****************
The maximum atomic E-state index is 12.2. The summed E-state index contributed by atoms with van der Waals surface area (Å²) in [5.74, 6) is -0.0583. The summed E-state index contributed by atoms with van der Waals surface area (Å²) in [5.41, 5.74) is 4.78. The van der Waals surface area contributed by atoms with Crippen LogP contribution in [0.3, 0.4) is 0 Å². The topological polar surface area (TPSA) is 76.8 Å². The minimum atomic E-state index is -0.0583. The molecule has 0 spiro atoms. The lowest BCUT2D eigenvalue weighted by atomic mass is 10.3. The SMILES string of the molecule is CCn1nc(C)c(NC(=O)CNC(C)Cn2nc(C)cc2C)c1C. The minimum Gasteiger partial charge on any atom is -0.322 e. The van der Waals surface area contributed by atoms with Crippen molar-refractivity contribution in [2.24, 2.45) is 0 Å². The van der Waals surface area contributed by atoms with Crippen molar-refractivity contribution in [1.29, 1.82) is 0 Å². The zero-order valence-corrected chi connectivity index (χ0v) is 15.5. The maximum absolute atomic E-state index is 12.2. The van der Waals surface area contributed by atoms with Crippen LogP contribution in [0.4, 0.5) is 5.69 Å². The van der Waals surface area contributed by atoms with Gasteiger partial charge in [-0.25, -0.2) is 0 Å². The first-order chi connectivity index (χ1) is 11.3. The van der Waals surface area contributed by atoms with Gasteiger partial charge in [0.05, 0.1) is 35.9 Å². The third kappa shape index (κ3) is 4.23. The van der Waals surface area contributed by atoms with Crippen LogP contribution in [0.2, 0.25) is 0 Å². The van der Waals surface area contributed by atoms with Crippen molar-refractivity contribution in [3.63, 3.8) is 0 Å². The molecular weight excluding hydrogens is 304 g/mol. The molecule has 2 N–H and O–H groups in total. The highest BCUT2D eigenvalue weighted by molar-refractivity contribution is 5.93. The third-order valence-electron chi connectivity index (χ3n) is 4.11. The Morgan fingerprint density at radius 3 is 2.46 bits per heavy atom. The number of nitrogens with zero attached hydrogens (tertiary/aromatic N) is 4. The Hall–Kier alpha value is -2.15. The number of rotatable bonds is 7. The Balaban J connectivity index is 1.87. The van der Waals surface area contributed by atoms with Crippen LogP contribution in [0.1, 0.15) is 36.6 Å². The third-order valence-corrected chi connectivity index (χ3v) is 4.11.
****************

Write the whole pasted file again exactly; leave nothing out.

The maximum atomic E-state index is 12.2. The summed E-state index contributed by atoms with van der Waals surface area (Å²) in [5.74, 6) is -0.0583. The summed E-state index contributed by atoms with van der Waals surface area (Å²) in [5.41, 5.74) is 4.78. The van der Waals surface area contributed by atoms with Crippen LogP contribution in [0.3, 0.4) is 0 Å². The topological polar surface area (TPSA) is 76.8 Å². The minimum atomic E-state index is -0.0583. The molecule has 0 spiro atoms. The lowest BCUT2D eigenvalue weighted by atomic mass is 10.3. The SMILES string of the molecule is CCn1nc(C)c(NC(=O)CNC(C)Cn2nc(C)cc2C)c1C. The minimum Gasteiger partial charge on any atom is -0.322 e. The van der Waals surface area contributed by atoms with Crippen molar-refractivity contribution in [2.24, 2.45) is 0 Å². The van der Waals surface area contributed by atoms with Crippen molar-refractivity contribution in [1.29, 1.82) is 0 Å². The zero-order valence-corrected chi connectivity index (χ0v) is 15.5. The maximum absolute atomic E-state index is 12.2. The van der Waals surface area contributed by atoms with Crippen LogP contribution in [0.4, 0.5) is 5.69 Å². The van der Waals surface area contributed by atoms with Gasteiger partial charge in [-0.25, -0.2) is 0 Å². The first-order chi connectivity index (χ1) is 11.3. The van der Waals surface area contributed by atoms with Gasteiger partial charge in [0.05, 0.1) is 35.9 Å². The third kappa shape index (κ3) is 4.23. The van der Waals surface area contributed by atoms with Crippen LogP contribution in [0.2, 0.25) is 0 Å². The van der Waals surface area contributed by atoms with Crippen molar-refractivity contribution in [3.63, 3.8) is 0 Å². The molecular weight excluding hydrogens is 304 g/mol. The molecule has 2 N–H and O–H groups in total. The highest BCUT2D eigenvalue weighted by molar-refractivity contribution is 5.93. The third-order valence-electron chi connectivity index (χ3n) is 4.11. The Morgan fingerprint density at radius 3 is 2.46 bits per heavy atom. The number of nitrogens with zero attached hydrogens (tertiary/aromatic N) is 4. The Hall–Kier alpha value is -2.15. The number of rotatable bonds is 7. The Balaban J connectivity index is 1.87. The van der Waals surface area contributed by atoms with Crippen LogP contribution in [0.1, 0.15) is 36.6 Å². The third-order valence-corrected chi connectivity index (χ3v) is 4.11.